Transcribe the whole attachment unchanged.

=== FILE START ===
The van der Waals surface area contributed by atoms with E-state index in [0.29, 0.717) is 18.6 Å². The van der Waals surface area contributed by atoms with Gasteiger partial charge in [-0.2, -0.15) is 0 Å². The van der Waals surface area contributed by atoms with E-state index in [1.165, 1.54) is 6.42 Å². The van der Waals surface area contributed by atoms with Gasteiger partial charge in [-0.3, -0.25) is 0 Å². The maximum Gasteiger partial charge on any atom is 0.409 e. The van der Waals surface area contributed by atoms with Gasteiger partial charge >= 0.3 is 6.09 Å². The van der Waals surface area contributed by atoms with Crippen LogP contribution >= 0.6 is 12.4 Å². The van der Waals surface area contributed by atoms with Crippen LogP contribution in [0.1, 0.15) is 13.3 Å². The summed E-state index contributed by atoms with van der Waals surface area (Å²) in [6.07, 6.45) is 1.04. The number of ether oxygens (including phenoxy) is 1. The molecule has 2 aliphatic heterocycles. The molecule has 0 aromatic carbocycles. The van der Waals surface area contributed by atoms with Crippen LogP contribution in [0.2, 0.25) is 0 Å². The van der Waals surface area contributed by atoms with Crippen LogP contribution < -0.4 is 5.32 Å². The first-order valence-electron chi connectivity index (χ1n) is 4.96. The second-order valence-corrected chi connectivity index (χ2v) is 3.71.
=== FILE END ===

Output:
The van der Waals surface area contributed by atoms with E-state index in [0.29, 0.717) is 18.6 Å². The van der Waals surface area contributed by atoms with Gasteiger partial charge in [-0.2, -0.15) is 0 Å². The van der Waals surface area contributed by atoms with E-state index in [1.165, 1.54) is 6.42 Å². The van der Waals surface area contributed by atoms with Gasteiger partial charge in [-0.3, -0.25) is 0 Å². The maximum Gasteiger partial charge on any atom is 0.409 e. The van der Waals surface area contributed by atoms with Gasteiger partial charge >= 0.3 is 6.09 Å². The van der Waals surface area contributed by atoms with Crippen LogP contribution >= 0.6 is 12.4 Å². The van der Waals surface area contributed by atoms with Crippen LogP contribution in [0.1, 0.15) is 13.3 Å². The summed E-state index contributed by atoms with van der Waals surface area (Å²) in [6.07, 6.45) is 1.04. The number of ether oxygens (including phenoxy) is 1. The molecule has 2 aliphatic heterocycles. The molecule has 0 aromatic carbocycles. The van der Waals surface area contributed by atoms with Crippen LogP contribution in [0.2, 0.25) is 0 Å². The van der Waals surface area contributed by atoms with Crippen LogP contribution < -0.4 is 5.32 Å². The first-order valence-electron chi connectivity index (χ1n) is 4.96. The second-order valence-corrected chi connectivity index (χ2v) is 3.71.